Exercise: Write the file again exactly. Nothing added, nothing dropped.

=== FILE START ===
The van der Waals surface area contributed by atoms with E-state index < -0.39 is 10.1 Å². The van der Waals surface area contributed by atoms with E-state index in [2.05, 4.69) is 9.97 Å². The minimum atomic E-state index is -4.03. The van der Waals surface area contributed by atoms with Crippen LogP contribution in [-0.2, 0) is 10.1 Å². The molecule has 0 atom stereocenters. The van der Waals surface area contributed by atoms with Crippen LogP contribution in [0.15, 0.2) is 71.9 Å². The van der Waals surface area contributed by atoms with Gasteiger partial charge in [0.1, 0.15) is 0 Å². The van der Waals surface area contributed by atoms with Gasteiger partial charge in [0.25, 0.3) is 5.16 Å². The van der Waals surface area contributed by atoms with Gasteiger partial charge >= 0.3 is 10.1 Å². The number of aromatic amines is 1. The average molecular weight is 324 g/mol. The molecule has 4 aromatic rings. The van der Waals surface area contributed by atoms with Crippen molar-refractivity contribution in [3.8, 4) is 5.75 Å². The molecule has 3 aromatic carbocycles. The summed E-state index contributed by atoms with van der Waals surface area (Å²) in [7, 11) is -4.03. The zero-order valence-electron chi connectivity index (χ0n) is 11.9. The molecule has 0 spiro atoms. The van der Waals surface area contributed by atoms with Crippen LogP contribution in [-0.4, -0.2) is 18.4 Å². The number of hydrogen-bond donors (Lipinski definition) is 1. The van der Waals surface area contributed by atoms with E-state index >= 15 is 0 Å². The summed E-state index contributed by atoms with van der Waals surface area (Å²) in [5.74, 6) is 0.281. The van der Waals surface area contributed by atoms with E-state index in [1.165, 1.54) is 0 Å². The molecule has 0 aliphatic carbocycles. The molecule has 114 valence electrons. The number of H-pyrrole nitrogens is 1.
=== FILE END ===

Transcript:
The van der Waals surface area contributed by atoms with E-state index < -0.39 is 10.1 Å². The van der Waals surface area contributed by atoms with E-state index in [2.05, 4.69) is 9.97 Å². The minimum atomic E-state index is -4.03. The van der Waals surface area contributed by atoms with Crippen LogP contribution in [-0.2, 0) is 10.1 Å². The molecule has 0 atom stereocenters. The van der Waals surface area contributed by atoms with Crippen LogP contribution in [0.15, 0.2) is 71.9 Å². The van der Waals surface area contributed by atoms with Gasteiger partial charge in [0.1, 0.15) is 0 Å². The van der Waals surface area contributed by atoms with Gasteiger partial charge in [0.25, 0.3) is 5.16 Å². The van der Waals surface area contributed by atoms with Gasteiger partial charge >= 0.3 is 10.1 Å². The number of aromatic amines is 1. The average molecular weight is 324 g/mol. The molecule has 4 aromatic rings. The van der Waals surface area contributed by atoms with Crippen molar-refractivity contribution in [3.8, 4) is 5.75 Å². The molecule has 3 aromatic carbocycles. The summed E-state index contributed by atoms with van der Waals surface area (Å²) in [7, 11) is -4.03. The zero-order valence-electron chi connectivity index (χ0n) is 11.9. The molecule has 0 spiro atoms. The van der Waals surface area contributed by atoms with Crippen LogP contribution in [-0.4, -0.2) is 18.4 Å². The number of hydrogen-bond donors (Lipinski definition) is 1. The van der Waals surface area contributed by atoms with E-state index >= 15 is 0 Å². The summed E-state index contributed by atoms with van der Waals surface area (Å²) in [5.74, 6) is 0.281. The van der Waals surface area contributed by atoms with E-state index in [1.165, 1.54) is 0 Å². The molecule has 0 aliphatic carbocycles. The molecule has 114 valence electrons. The number of H-pyrrole nitrogens is 1.